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|Title:||Reassessment of tissue Na+ concentration as a criterion for salinity tolerance in bread wheat|
|Citation:||Plant Cell and Environment, 2007; 30(11):1486-1498|
|Publisher:||Blackwell Publishing Ltd|
|Organisation:||CRC Molecular Plant Breeding|
Australian Centre for Plant Functional Genomics (ACPFG)
|Yusuf Genc, Glenn K. McDonald, Mark Tester|
|Abstract:||Wheat is the most important crop grown on many of world's saline and sodic soils, and breeding for improved salinity tolerance (ST) is the only feasible way of improving yield and yield stability under these conditions. There are a number of possible mechanisms by which cereals can tolerate high levels of salinity, but these can be considered in terms of Na+ exclusion and tissue tolerance. Na+ exclusion has been the focus of much of the recent work in wheat, but with relatively little progress to date in developing high-yielding, salt-tolerant genotypes. Using a diverse collection of bread wheat germplasm, the present study was conducted to assess the value of tissue Na+ concentration as a criterion for ST, and to determine whether ST differs with growth stage. Two experiments were conducted, the first with 38 genotypes and the second with 21 genotypes. A wide range of Na+ concentrations within the roots and shoots as well as in ST were observed in both experiments. However, maintenance of growth and yield when grown with 100mM NaCl was not correlated with the ability of a genotype to exclude Na+ either from an individual leaf blade or from the whole shoot. The K+:Na+ ratio also showed a wide range among the genotypes, but it did not explain the variation in ST among the genotypes. The results suggested that Na+ exclusion and tissue tolerance varied independently, and there was no significant relationship between Na+ exclusion and ST in bread wheat. Consequently, similar levels of ST may be achieved through different combinations of exclusion and tissue tolerance. Breeding for improved ST in bread wheat needs to select for traits related to both exclusion and tissue tolerance.|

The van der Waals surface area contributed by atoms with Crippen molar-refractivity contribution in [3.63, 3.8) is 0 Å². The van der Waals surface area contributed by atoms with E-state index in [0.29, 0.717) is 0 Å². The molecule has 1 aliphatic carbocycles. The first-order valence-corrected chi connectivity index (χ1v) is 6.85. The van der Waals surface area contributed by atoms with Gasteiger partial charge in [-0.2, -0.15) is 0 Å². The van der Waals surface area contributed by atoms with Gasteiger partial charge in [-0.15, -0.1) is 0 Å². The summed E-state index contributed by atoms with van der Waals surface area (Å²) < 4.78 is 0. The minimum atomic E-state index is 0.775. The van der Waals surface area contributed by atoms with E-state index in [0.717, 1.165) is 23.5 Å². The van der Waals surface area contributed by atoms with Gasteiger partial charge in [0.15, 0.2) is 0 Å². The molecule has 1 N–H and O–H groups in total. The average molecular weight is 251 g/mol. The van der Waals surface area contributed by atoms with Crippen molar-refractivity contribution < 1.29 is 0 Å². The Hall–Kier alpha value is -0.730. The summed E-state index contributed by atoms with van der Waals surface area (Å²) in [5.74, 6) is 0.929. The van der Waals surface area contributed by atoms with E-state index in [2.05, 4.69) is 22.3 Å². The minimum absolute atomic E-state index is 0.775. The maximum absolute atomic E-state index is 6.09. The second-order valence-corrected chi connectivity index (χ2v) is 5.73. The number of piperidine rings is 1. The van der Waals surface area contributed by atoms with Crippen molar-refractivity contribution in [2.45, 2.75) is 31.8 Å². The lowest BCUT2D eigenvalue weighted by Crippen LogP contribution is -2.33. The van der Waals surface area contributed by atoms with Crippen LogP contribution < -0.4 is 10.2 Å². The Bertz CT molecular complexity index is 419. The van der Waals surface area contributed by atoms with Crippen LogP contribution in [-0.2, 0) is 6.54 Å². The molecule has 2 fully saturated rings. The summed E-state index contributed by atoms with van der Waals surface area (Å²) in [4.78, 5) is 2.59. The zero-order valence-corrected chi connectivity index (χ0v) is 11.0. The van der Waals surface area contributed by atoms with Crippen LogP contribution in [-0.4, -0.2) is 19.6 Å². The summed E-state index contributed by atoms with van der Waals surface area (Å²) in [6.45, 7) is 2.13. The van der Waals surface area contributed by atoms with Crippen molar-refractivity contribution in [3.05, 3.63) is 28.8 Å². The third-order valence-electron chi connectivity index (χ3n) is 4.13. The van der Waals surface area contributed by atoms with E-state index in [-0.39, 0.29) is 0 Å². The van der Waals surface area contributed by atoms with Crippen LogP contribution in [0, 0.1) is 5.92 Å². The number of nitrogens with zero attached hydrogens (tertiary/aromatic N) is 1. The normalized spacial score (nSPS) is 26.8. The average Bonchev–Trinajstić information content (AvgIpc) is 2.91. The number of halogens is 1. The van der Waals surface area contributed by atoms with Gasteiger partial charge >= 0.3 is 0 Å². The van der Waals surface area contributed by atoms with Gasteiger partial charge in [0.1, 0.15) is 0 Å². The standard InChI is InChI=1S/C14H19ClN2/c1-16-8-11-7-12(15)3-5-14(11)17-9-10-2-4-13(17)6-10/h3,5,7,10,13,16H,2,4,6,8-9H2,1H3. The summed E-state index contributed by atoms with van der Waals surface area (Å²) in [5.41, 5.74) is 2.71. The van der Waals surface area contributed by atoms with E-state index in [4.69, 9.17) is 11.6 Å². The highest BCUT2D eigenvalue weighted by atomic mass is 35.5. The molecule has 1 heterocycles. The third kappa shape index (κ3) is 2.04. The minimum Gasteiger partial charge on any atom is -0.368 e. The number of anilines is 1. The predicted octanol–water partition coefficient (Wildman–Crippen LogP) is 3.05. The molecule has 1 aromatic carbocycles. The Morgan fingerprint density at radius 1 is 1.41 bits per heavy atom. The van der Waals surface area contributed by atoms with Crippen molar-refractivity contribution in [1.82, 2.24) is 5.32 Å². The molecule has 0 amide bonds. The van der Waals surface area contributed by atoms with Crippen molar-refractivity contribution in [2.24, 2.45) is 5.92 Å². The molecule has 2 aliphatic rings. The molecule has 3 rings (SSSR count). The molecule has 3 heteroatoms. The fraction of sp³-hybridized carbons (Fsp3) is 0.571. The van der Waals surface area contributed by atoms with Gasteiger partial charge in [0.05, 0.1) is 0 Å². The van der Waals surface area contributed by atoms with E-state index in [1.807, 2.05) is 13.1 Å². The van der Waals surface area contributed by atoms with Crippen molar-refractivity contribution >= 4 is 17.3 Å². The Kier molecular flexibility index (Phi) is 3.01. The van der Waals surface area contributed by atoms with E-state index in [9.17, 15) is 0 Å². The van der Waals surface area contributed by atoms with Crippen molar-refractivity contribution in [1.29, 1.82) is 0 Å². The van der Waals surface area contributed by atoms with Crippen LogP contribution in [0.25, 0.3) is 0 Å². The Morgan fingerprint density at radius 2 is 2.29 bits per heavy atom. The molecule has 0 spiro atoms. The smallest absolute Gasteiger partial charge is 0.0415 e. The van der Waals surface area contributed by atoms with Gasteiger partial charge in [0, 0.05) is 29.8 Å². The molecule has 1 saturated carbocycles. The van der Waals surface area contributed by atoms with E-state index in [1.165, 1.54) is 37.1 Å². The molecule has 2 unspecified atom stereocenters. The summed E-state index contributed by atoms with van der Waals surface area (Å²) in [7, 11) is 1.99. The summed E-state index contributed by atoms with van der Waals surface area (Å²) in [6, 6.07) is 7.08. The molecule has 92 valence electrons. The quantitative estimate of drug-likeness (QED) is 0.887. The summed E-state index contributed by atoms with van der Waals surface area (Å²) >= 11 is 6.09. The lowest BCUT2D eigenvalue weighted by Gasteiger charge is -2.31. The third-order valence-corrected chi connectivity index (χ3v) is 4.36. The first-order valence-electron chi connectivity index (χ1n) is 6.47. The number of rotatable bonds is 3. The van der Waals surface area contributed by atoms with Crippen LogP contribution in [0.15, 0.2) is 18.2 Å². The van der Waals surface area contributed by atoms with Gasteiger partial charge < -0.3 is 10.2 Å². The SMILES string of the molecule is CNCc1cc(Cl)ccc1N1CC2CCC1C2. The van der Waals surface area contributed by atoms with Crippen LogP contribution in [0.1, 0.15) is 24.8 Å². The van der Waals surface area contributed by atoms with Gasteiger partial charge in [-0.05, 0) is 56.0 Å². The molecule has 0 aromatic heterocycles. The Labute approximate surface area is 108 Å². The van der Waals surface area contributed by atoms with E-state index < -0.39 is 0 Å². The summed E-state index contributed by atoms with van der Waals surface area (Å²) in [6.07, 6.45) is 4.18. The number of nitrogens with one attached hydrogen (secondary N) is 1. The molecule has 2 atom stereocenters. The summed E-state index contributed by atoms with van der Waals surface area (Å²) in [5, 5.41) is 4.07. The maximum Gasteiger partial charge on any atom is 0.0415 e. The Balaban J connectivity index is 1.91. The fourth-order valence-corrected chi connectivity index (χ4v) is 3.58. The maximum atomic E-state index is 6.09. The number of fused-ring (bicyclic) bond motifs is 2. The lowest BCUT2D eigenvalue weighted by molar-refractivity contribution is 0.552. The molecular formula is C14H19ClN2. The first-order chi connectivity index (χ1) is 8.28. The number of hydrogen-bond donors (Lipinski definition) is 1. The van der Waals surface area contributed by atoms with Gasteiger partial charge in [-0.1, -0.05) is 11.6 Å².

|Keywords:||Triticum; Plant Shoots; Plant Roots; Sodium Chloride; Sodium; Biomass; Genotype|
|Description:||The definitive version is available at www.blackwell-synergy.com|
|Appears in Collections:||Australian Centre for Plant Functional Genomics publications|
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